New U.N. operations in the Sahel present unprecedented challenges for U.N. peacekeeping. They involve the United Nations directly in the struggle against transnational Islamist terrorism, weapons proliferation, and illicit trafficking by international organized crime. The United Nations must operate in countries with harsh terrain, vast expanses, poor communications, and porous borders. In response, the Security Council adopted more robust mandates based on the peace enforcement provisions of the U.N. Charter. In Mali, the United Nations joined the African Union, the European Union, and France, whose forces conduct combat operations, while the United Nations used helicopter gunships and armed police units to protect civilians. In the Central African Republic, U.N. Police are authorized to control violence and arrest offenders. For the United States, there is new interest in U.N. peacekeeping and its importance to U.S. national security interests.


  • In the Middle East and North Africa, the international community is confronted by a region in turmoil from conflicts driven by religious extremism, weapons proliferation, and organized crime. The implications of this development for U.N. efforts to reestablish sustainable security through peacekeeping have been profound. The response to this challenge has been a new generation of U.N. operations authorized under the peace enforcement provisions of the U.N. Charter.
  • In Mali, the Central African Republic, and other African countries, the United Nations has worked with the African Union, European Union, and France to combat terrorists and insurgent forces, to protect civilians, and extend the authority of national governments. U.N. military forces have more aggressive mandates and are equipped with drones and helicopter gunships. U.N. Police have new authorities to restore public order and establish the rule of law.
  • The U.N. involvement in the struggle against transnational terrorism and crime has enhanced the importance of U.N. peace operations, but it has revealed shortcomings in U.N. capabilities and created controversy among member states over the use of force in U.N. missions and U.N. involvement in the affairs of member states.
  • U.N. engagement in this critical region has also caused the U.S. government to reevaluate the importance of U.N. peacekeeping to U.S. foreign policy and national security interests. The United States has launched new programs to assist regional governments and to train African peacekeepers for current and future operations.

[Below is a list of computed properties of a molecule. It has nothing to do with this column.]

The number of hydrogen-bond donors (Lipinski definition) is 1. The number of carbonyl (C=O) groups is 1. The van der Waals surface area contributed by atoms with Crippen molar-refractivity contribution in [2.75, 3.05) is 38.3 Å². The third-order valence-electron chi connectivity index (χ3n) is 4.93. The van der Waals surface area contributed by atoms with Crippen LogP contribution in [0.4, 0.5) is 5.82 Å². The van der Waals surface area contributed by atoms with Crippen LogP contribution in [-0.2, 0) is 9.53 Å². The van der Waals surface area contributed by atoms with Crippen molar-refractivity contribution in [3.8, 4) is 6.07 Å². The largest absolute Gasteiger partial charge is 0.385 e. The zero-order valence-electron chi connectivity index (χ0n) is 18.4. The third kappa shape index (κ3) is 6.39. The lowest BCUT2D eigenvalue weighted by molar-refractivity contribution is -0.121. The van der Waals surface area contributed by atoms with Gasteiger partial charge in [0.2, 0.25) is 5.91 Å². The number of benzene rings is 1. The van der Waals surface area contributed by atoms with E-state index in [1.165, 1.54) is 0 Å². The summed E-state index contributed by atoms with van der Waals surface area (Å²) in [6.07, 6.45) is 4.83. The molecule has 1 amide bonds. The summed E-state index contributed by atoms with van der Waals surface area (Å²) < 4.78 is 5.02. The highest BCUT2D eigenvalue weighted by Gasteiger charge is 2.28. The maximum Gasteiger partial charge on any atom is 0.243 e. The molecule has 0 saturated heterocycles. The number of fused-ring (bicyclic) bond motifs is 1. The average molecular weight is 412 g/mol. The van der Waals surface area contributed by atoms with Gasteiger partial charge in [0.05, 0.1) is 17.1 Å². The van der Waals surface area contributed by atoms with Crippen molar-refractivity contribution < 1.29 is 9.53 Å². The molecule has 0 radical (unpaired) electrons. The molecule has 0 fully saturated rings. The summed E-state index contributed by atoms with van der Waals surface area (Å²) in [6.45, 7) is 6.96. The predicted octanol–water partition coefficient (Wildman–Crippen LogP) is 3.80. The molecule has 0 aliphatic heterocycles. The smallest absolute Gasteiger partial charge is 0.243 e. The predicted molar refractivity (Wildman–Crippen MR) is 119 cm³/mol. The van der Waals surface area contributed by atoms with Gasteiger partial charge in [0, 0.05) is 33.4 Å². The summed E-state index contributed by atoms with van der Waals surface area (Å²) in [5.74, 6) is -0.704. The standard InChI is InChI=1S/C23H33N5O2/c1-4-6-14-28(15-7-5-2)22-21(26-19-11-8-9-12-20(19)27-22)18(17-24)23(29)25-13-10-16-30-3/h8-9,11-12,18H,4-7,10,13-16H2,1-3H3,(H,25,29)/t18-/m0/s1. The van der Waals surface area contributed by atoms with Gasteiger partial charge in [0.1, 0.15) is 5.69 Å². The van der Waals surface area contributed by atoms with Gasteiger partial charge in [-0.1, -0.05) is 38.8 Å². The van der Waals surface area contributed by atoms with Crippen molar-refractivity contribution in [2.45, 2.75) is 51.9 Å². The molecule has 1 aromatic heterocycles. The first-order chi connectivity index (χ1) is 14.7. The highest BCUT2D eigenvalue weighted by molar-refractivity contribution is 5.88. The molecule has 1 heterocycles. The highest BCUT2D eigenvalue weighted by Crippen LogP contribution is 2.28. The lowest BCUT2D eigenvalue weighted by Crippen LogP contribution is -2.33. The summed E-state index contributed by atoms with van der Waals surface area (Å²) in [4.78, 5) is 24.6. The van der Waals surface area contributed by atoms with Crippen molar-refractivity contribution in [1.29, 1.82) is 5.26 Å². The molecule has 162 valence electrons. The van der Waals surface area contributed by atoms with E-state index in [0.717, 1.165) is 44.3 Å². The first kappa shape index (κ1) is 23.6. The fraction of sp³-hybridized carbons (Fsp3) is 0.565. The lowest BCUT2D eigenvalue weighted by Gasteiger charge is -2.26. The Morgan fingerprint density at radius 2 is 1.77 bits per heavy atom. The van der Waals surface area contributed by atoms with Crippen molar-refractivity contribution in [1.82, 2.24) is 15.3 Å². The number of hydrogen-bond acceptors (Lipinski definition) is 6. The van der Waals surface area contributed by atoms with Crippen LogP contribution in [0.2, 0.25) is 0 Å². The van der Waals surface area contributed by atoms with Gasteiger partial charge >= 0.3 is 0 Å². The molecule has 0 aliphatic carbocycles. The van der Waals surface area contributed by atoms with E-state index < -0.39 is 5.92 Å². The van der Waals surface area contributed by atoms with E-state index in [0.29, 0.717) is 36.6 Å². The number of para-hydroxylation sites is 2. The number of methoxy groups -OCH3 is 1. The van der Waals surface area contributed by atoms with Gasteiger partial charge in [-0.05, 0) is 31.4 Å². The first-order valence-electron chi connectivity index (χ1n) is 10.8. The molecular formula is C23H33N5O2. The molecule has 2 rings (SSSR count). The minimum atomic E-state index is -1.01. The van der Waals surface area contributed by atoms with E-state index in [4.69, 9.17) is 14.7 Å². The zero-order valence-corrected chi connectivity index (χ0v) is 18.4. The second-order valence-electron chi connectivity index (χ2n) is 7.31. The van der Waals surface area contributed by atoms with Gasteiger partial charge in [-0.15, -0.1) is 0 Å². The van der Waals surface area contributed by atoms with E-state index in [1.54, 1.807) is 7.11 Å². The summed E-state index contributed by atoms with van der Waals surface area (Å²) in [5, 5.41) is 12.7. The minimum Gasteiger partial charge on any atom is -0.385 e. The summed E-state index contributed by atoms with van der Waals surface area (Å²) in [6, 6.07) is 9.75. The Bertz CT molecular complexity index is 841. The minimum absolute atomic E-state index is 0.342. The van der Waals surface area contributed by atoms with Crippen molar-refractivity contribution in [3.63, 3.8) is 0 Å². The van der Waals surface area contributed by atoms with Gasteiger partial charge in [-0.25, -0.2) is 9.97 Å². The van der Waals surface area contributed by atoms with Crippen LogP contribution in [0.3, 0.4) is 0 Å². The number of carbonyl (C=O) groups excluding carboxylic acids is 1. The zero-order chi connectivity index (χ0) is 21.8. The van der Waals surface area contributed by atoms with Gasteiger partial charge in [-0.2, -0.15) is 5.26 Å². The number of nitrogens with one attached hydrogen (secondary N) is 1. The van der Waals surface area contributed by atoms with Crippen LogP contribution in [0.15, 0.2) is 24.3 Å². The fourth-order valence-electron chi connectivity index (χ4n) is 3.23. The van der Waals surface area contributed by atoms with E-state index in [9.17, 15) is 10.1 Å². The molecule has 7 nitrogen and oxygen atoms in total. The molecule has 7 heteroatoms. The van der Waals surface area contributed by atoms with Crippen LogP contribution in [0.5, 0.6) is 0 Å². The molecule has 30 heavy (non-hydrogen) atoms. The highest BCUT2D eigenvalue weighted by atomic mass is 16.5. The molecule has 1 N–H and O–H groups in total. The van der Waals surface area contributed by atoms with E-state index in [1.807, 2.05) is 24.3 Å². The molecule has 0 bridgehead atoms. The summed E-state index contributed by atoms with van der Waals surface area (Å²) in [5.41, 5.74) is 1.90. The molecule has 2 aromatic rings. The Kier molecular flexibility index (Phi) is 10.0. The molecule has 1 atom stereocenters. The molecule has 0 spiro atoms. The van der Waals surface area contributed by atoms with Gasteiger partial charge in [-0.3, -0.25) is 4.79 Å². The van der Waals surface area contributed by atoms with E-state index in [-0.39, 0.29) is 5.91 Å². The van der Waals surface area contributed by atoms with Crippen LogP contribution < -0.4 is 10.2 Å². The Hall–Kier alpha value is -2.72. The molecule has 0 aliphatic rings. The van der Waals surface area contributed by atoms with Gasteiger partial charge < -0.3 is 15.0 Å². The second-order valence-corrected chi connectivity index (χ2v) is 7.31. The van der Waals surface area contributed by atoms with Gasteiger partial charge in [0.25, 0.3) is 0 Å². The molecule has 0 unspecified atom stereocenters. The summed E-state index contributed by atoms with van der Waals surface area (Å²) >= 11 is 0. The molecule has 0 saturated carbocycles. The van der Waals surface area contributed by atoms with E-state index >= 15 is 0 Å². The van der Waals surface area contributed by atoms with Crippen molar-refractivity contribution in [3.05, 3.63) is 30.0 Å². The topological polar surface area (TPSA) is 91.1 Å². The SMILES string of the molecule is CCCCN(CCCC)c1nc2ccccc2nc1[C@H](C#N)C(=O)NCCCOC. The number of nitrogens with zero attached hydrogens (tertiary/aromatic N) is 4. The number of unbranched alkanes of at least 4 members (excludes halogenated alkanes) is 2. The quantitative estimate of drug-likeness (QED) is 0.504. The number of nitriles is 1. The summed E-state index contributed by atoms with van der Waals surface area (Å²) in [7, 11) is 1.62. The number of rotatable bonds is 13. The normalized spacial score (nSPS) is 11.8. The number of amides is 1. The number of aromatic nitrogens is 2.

About the Report

The report is based on a 2014 course presented at the U.S. Institute of Peace (USIP) Academy for International Conflict Management and Peacebuilding on U.N. peace operations in the Sahel. The course was cofacilitated by the author and representatives from the U.N. Department of Peacekeeping Operations. The report also draws from interviews conducted by the author at U.N. headquarters and with senior U.N. officials in Washington and Africa. It looks at the growing relevance to U.S. foreign policy and national security interests of U.N. peacekeeping in areas threatened by transnational terrorism and organized crime and calls for increased U.S. engagement and support. USIP research assistants Elizabeth Teoman, Eva Maria Smith, Emily Mella, and Kelly McKone contributed to the report.

About the Author

Robert M. Perito is the executive director of the Perito Group, which advises governments on security sector reform, and an adviser to the U.N. Police Division on doctrine development. Formerly, he was the director of the Center of Innovation for Security Sector Governance at USIP and led the U.S. Justice Department’s international police assistance program. Perito was a U.S. foreign service officer with the State Department and served in the White House as deputy executive secretary of the National Security Staff. He was a visiting lecturer at Princeton University, diplomat in residence at the American University, and an adjunct professor at George Mason University. He is the author of Where is the Lone Ranger? America’s Search for a Stability Force, The American Experience with Police in Peace Operations, and coauthor of The Police in War: Fighting Insurgency, Terrorism, and Violent Crime.

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